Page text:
Opinion: The Gentrification of Blue America
New York Times Columnist Paul Krugman reflects on the effects of NIMBYism in California.
Economists trying to understand the rise and fall of regions within a country often rely on some form of economic base analysis. The idea is that a region’s overall growth is determined by the performance of its export industries — that is, industries that sell mainly to customers outside the region, such as the technology firms of Silicon Valley and the Los Angeles entertainment complex (or, here in New York, the financial industry). Growth in these industries, however, generates a lot of growth in other sectors, from health care to retail trade, driven by the local spending of the base industries’ companies and employees.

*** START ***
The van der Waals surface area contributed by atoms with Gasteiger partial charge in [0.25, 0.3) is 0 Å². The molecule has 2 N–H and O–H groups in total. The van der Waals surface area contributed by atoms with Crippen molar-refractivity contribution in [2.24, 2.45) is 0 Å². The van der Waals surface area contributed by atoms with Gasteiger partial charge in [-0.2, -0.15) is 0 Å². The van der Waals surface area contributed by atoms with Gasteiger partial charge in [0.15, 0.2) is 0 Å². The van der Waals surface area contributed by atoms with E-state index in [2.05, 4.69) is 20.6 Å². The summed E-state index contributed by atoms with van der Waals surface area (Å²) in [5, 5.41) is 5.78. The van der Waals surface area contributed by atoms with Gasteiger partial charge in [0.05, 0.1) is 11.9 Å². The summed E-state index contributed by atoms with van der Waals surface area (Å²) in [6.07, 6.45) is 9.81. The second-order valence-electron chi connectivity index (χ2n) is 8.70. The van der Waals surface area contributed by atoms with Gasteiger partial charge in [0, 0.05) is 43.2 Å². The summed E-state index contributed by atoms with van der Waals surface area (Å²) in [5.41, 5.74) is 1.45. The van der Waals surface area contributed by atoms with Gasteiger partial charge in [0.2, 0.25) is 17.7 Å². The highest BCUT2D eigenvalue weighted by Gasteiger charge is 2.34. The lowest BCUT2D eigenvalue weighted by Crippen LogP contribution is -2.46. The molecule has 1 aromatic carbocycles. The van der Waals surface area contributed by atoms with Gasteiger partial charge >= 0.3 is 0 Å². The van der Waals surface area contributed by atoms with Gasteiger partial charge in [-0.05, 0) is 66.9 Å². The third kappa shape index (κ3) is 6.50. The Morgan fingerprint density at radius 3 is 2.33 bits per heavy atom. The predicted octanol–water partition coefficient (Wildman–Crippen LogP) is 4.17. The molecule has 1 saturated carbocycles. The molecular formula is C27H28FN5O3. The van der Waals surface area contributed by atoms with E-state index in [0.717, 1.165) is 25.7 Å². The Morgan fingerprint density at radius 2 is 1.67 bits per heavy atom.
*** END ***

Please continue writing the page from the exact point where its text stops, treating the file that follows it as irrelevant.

But base analysis suggests that when a state has a booming export sector, as California does, it should be seeing growth in more or less everything. Instead, what we see in California is that while highly educated workers are moving in to serve the tech boom, less-educated workers are moving out:
There’s no great mystery about why this is happening: It’s because of housing. California is very much a NIMBY state, maybe even a BANANA (build absolutely nothing anywhere near anyone) state. The failure to add housing, no matter how high the demand, has collided with the tech boom, causing soaring home prices, even adjusted for inflation:
And these soaring prices are driving less affluent families out of the state.
One way to think about this is to say that California as a whole is suffering from gentrification. That is, it’s like a newly fashionable neighborhood where affluent newcomers are moving in and driving working-class families out. In a way, California is Brooklyn Heights writ large.
Read more here.